On paper, the Basilisk V2 should be superior because its Focus+ sensor can support up to 20,000 CPI to the Basilisk x HyperSpeed's 16,000. In practice, however, the upper limits of a sensor's CPI support don't matter if you use a lower CPI setting. I set every mouse to 1,600 CPI for daily use, so long as the tracking is good at that setting I don't particularly care how much higher the sensitivity can go. It's hard to believe most gamers would push either of these sensors to their limits.
If you don’t have use for a bunch of side buttons, losing five programmable inputs between the Basilisk V2 and the Basilisk X HyperSpeed isn't much of a disappointment. The same goes for Razer Hypershift, which effectively doubles the number of programmable buttons by switching between profiles. I'm perfectly content with the Basilisk X HyperSpeed's available buttons.
The mouse performed well in the titular HyperSpeed 3.4 GHz wireless mode, and I didn’t notice any missing, delayed or otherwise incorrect inputs either. Some people will never be convinced that a wireless mouse can be as reliable as a wired one, but in my experience, the Basilisk X HyperSpeed performed as well as the Basilisk V2 in competitive shooters like CS:GO. Sure, I missed a few (dozen) flicks with the AWP, but that’s not its fault.
I found the Basilisk X HyperSpeed comfortable to use for prolonged gaming sessions. Bonus: I didn’t have to worry about any cable tangling.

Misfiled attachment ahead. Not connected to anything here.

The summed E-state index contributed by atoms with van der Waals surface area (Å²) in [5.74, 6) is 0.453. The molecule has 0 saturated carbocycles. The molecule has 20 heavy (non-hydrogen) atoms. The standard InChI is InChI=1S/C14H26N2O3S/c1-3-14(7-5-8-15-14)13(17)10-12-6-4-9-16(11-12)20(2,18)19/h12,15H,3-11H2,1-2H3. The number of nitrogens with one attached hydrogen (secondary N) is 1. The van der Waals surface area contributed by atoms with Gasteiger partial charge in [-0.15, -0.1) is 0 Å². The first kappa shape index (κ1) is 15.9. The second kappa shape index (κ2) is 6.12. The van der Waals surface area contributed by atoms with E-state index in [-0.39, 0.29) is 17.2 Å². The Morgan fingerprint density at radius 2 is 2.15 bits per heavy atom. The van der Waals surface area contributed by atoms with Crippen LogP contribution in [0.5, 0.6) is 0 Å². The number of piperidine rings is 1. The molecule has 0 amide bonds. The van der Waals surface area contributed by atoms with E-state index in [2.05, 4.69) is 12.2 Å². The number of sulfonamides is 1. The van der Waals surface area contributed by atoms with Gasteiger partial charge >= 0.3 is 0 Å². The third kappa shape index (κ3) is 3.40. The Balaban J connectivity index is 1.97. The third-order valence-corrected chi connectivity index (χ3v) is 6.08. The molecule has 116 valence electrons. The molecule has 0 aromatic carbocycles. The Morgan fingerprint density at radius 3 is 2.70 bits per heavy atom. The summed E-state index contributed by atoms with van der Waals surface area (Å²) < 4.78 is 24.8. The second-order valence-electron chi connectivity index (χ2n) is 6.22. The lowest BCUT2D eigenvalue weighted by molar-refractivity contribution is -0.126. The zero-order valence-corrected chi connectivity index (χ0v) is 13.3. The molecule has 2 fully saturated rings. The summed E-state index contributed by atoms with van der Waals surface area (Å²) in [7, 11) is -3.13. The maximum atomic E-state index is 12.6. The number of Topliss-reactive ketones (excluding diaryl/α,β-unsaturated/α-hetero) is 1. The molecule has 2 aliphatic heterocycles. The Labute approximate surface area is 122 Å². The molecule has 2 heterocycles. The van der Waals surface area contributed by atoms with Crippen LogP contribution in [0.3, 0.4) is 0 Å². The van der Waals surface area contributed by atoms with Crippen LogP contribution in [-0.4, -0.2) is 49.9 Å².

Features and Software
In terms of the Basilisk X HyperSpeed's features, you can switch between wireless modes with a, well, switch located on the bottom of the mouse. The CPI switch beneath the scroll wheel also makes it easy to cycle through the sensitivity levels you've set with the Razer Synapse 3 beta companion app.
The Windows software makes it easy to set up to five sensitivity levels, choose the Basilisk x HyperSpeed's polling rate and assign functions to its six programmable buttons. There's enough onboard storage to save the CPI levels and those assigned inputs too, in case you don't feel like installing Razer Synapse on a PC you're using on a temporary basis.
Unlike the rest of the Basilisk lineup--and what seems like darn near every other Razer peripheral--the Basilisk X HyperSpeed doesn't have any RGB lighting.
Razer claims the Basilisk X HyperSpeed can offer up to 285 hours when using the dongle connection (HyperSpeed) or 450 hours if using Bluetooth with a single AA battery. The mouse hasn’t died on me after roughly 30 hours of use.
Razer doesn’t make it easy to check the Basilisk X HyperSpeed’s remaining charge. There’s no indicator on the mouse itself, and Razer’s Synapse software only has an itty-bitty battery icon in the top-right corner of each settings pane. So far, that icon showed me that my review unit’s battery has barely drained after roughly 30 hours of use. I believe most people won’t have to swap out the battery particularly often.
There's no denying there are many differences between the Basilisk X HyperSpeed and the rest of the Basilisk lineup. It uses Razer's last-gen technologies, is the only member of the lineup that doesn't offer a wired connection and costs significantly less than its counterparts do. (At time of writing the Basilisk X HyperSpeed costs $60; the Basilisk V2 costs $80 and the Basilisk Ultimate is $150 or $170 with the charging dock).
But in my experience, the Basilisk X HyperSpeed didn’t feel lesser in any way to the Basilisk V2. People who rely on some of the Basilisk X HyperSpeed's missing features--a sensitivity higher than 16,000 CPI and more programmable buttons--should opt for the Basilisk V2. The rest, however, will be just fine with the Basilisk X HyperSpeed and save $20 in the process.